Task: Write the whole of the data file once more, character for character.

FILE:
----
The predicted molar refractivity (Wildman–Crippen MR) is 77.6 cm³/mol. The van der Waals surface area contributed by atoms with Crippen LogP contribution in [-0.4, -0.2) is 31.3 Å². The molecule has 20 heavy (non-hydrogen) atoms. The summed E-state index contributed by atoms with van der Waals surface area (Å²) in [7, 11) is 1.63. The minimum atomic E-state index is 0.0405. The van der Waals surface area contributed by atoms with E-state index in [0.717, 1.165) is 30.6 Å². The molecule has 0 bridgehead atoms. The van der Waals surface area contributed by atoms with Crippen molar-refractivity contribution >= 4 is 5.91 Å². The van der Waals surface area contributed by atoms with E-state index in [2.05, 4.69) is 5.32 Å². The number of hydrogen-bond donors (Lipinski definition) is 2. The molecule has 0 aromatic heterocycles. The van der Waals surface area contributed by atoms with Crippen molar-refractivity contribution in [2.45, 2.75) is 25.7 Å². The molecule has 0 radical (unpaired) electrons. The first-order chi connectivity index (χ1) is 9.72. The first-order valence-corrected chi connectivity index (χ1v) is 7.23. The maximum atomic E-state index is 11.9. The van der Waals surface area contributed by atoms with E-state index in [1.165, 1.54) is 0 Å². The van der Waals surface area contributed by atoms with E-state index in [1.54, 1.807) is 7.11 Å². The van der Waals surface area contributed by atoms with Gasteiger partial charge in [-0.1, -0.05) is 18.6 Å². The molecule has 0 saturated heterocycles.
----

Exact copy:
The predicted molar refractivity (Wildman–Crippen MR) is 77.6 cm³/mol. The van der Waals surface area contributed by atoms with Crippen LogP contribution in [-0.4, -0.2) is 31.3 Å². The molecule has 20 heavy (non-hydrogen) atoms. The summed E-state index contributed by atoms with van der Waals surface area (Å²) in [7, 11) is 1.63. The minimum atomic E-state index is 0.0405. The van der Waals surface area contributed by atoms with E-state index in [0.717, 1.165) is 30.6 Å². The molecule has 0 bridgehead atoms. The van der Waals surface area contributed by atoms with Crippen molar-refractivity contribution >= 4 is 5.91 Å². The van der Waals surface area contributed by atoms with E-state index in [2.05, 4.69) is 5.32 Å². The number of hydrogen-bond donors (Lipinski definition) is 2. The molecule has 0 aromatic heterocycles. The van der Waals surface area contributed by atoms with Crippen molar-refractivity contribution in [2.45, 2.75) is 25.7 Å². The molecule has 0 radical (unpaired) electrons. The first-order chi connectivity index (χ1) is 9.72. The first-order valence-corrected chi connectivity index (χ1v) is 7.23. The maximum atomic E-state index is 11.9. The van der Waals surface area contributed by atoms with E-state index in [1.165, 1.54) is 0 Å². The van der Waals surface area contributed by atoms with E-state index in [1.54, 1.807) is 7.11 Å². The van der Waals surface area contributed by atoms with Gasteiger partial charge in [-0.1, -0.05) is 18.6 Å². The molecule has 0 saturated heterocycles.